By Saundra Amrhein and Barbara Liston
TAMPA, Florida (Reuters) - A former mosquito-infested swamp occupying a 5,700-acre (2,300-hectare) spit of land on Florida's west coast, MacDill Air Force base is considered a sought-after posting in the U.S. military.
The base, now at the center of a spiraling scandal that forced the resignation of former CIA Director David Petraeus, also boasts close civilian ties with the neighboring city of Tampa, just outside its gates.
Jill Kelley, 37, a Tampa socialite, seemed to embody that civilian bond, and did all she could to make officers and their wives feel right at home.
Those ties are under intense scrutiny because of the behavior of Petraeus, who became a friend of Kelley during a two-year stint at the base between 2008 and 2010 as head of U.S. Central Command, responsible for U.S. military operations in the Middle East and South Asia.
Another former deputy commander at MacDill, Marine Corps General John Allen, the top U.S. commander in Afghanistan, was caught up in the scandal on Tuesday. Defense officials revealed that he exchanged "flirtatious" emails with Kelley, who had prompted the FBI investigation that led to Petraeus' resignation over an affair with his biographer.
Defense officials and people close to Petraeus say neither he nor Allen had a romantic relationship with Kelley.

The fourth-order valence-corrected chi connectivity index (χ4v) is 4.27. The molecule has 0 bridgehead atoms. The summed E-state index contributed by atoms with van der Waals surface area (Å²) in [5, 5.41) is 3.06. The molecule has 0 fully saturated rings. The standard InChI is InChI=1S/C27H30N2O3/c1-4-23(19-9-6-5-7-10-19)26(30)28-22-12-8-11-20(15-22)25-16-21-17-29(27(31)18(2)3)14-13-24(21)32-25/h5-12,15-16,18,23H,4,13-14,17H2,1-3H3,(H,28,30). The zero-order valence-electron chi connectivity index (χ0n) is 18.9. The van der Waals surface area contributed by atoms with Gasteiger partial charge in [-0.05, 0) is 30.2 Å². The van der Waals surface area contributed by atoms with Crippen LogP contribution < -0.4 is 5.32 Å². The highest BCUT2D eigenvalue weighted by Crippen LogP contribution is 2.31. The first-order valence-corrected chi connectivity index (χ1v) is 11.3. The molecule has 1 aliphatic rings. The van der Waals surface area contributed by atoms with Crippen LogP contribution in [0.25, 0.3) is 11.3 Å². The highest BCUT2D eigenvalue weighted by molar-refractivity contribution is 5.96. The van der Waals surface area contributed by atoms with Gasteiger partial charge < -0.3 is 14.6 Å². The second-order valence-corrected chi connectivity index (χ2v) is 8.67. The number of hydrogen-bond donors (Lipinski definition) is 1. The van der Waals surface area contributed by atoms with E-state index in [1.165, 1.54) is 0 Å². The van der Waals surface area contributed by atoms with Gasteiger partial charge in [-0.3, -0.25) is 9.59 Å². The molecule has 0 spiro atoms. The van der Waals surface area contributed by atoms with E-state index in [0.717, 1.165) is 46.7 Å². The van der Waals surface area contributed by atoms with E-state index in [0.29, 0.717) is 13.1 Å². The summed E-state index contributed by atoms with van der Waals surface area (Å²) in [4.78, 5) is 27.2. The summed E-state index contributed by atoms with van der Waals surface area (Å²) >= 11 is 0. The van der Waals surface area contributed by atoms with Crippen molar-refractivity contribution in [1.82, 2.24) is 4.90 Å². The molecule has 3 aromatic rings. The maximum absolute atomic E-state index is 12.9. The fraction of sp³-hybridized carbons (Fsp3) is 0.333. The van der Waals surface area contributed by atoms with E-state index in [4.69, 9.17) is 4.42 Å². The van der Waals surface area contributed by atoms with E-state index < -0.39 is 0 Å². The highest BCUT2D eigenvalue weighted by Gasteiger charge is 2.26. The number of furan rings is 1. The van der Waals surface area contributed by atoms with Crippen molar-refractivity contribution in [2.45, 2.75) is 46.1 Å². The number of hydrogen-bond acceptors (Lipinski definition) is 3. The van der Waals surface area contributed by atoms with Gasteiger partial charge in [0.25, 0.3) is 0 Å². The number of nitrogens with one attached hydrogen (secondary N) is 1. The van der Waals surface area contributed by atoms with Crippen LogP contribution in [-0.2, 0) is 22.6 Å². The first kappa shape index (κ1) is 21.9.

Kelley and her husband, cancer surgeon Scott Kelley, are prominent figures in the city's informal civilian support network, throwing parties at their imposing home and providing local tips and assistance for military officers and their wives.
Many of the officers were foreigners, operating as military liaisons for countries forming part of the coalition working alongside U.S. forces in Iraq and Afghanistan.
The base offers plenty of perks including warm winter weather, modern housing, its own championship golf course, and proximity to shopping malls and Walt Disney World resort only 90 minutes drive away.
Originally established as an Air Force base during World War Two, MacDill has evolved into the nerve-center of post-September 11 American combat operations in the Middle East and Asia, housing both CENTCOM and the U.S. Special Operations Command.
The daughter of Lebanese parents, Kelley enjoyed her role as honorary consul, driving around town with a Florida consular license plate 'JK1' on her Mercedes. ABC News reported that she has represented South Korea since August.
"I like to think of her as a welcome wagon," said Aaron Fodiman, the publisher of Tampa Bay Magazine and a friend of the Kelleys.
"When a new general's wife arrived and said, 'I want to know where to get my hair done and where to buy a birthday cake for my kids,' they knew they could call Jill and she would always help them. Everybody called Jill," he added.
The bonds of friendship were so strong with some officers that they stayed in touch after leaving the base.
Petraeus and Allen even intervened in a bitter child custody case involving the son of Jill Kelley's identical twin sister, Natalie Khawam, writing letters in her favor in September.
'MORE GOING ON'
The Kelleys had lots of parties, with tents on the front lawn, said Janna Walker, who lives in an equally grand home a block away.
Walker said military and foreign dignitaries would attend functions and black vans and limos would arrive at the house. "I don't know if it was Secret Service, but security was around," Walker said.